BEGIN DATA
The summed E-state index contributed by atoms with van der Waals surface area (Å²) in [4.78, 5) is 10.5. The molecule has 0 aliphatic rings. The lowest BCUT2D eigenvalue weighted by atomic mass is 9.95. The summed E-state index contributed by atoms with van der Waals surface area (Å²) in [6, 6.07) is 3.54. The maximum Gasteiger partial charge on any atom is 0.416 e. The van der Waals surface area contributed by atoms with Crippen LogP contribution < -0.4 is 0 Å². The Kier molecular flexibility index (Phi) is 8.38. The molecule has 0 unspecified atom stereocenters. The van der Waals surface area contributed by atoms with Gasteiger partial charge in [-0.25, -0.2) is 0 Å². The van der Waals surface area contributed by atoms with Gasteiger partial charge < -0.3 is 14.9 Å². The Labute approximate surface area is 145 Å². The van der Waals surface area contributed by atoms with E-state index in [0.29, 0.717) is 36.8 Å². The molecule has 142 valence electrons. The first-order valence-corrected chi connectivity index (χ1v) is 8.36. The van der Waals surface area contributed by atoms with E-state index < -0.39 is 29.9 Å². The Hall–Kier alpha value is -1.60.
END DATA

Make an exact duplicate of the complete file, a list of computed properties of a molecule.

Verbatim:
The summed E-state index contributed by atoms with van der Waals surface area (Å²) in [4.78, 5) is 10.5. The molecule has 0 aliphatic rings. The lowest BCUT2D eigenvalue weighted by atomic mass is 9.95. The summed E-state index contributed by atoms with van der Waals surface area (Å²) in [6, 6.07) is 3.54. The maximum Gasteiger partial charge on any atom is 0.416 e. The van der Waals surface area contributed by atoms with Crippen LogP contribution < -0.4 is 0 Å². The Kier molecular flexibility index (Phi) is 8.38. The molecule has 0 unspecified atom stereocenters. The van der Waals surface area contributed by atoms with Gasteiger partial charge in [-0.25, -0.2) is 0 Å². The van der Waals surface area contributed by atoms with Gasteiger partial charge < -0.3 is 14.9 Å². The Labute approximate surface area is 145 Å². The van der Waals surface area contributed by atoms with E-state index in [0.29, 0.717) is 36.8 Å². The molecule has 142 valence electrons. The first-order valence-corrected chi connectivity index (χ1v) is 8.36. The van der Waals surface area contributed by atoms with E-state index < -0.39 is 29.9 Å². The Hall–Kier alpha value is -1.60.